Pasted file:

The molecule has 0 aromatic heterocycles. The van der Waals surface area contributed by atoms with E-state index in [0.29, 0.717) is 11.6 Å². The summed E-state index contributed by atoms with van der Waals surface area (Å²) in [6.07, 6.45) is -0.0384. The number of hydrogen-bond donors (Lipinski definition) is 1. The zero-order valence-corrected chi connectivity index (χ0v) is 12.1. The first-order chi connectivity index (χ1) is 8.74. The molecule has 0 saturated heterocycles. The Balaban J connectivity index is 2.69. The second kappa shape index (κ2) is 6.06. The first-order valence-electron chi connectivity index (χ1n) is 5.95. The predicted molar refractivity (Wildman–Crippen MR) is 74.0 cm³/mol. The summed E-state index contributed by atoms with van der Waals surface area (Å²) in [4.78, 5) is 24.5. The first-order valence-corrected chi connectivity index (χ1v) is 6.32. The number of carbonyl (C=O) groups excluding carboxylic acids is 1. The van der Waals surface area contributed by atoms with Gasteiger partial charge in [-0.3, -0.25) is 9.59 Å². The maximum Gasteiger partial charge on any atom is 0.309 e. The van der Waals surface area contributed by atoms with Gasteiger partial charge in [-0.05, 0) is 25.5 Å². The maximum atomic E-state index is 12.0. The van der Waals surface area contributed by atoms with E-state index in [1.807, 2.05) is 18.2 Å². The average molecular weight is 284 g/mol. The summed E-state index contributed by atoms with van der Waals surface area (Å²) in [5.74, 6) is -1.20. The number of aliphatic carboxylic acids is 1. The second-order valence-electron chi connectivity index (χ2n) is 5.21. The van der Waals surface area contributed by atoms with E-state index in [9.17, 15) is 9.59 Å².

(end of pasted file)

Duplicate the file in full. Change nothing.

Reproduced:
The molecule has 0 aromatic heterocycles. The van der Waals surface area contributed by atoms with E-state index in [0.29, 0.717) is 11.6 Å². The summed E-state index contributed by atoms with van der Waals surface area (Å²) in [6.07, 6.45) is -0.0384. The number of hydrogen-bond donors (Lipinski definition) is 1. The zero-order valence-corrected chi connectivity index (χ0v) is 12.1. The first-order chi connectivity index (χ1) is 8.74. The molecule has 0 saturated heterocycles. The Balaban J connectivity index is 2.69. The second kappa shape index (κ2) is 6.06. The first-order valence-electron chi connectivity index (χ1n) is 5.95. The predicted molar refractivity (Wildman–Crippen MR) is 74.0 cm³/mol. The summed E-state index contributed by atoms with van der Waals surface area (Å²) in [4.78, 5) is 24.5. The first-order valence-corrected chi connectivity index (χ1v) is 6.32. The number of carbonyl (C=O) groups excluding carboxylic acids is 1. The van der Waals surface area contributed by atoms with Gasteiger partial charge in [-0.3, -0.25) is 9.59 Å². The maximum Gasteiger partial charge on any atom is 0.309 e. The van der Waals surface area contributed by atoms with Gasteiger partial charge in [-0.05, 0) is 25.5 Å². The maximum atomic E-state index is 12.0. The van der Waals surface area contributed by atoms with E-state index in [1.807, 2.05) is 18.2 Å². The average molecular weight is 284 g/mol. The summed E-state index contributed by atoms with van der Waals surface area (Å²) in [5.74, 6) is -1.20. The number of aliphatic carboxylic acids is 1. The second-order valence-electron chi connectivity index (χ2n) is 5.21. The van der Waals surface area contributed by atoms with E-state index in [9.17, 15) is 9.59 Å².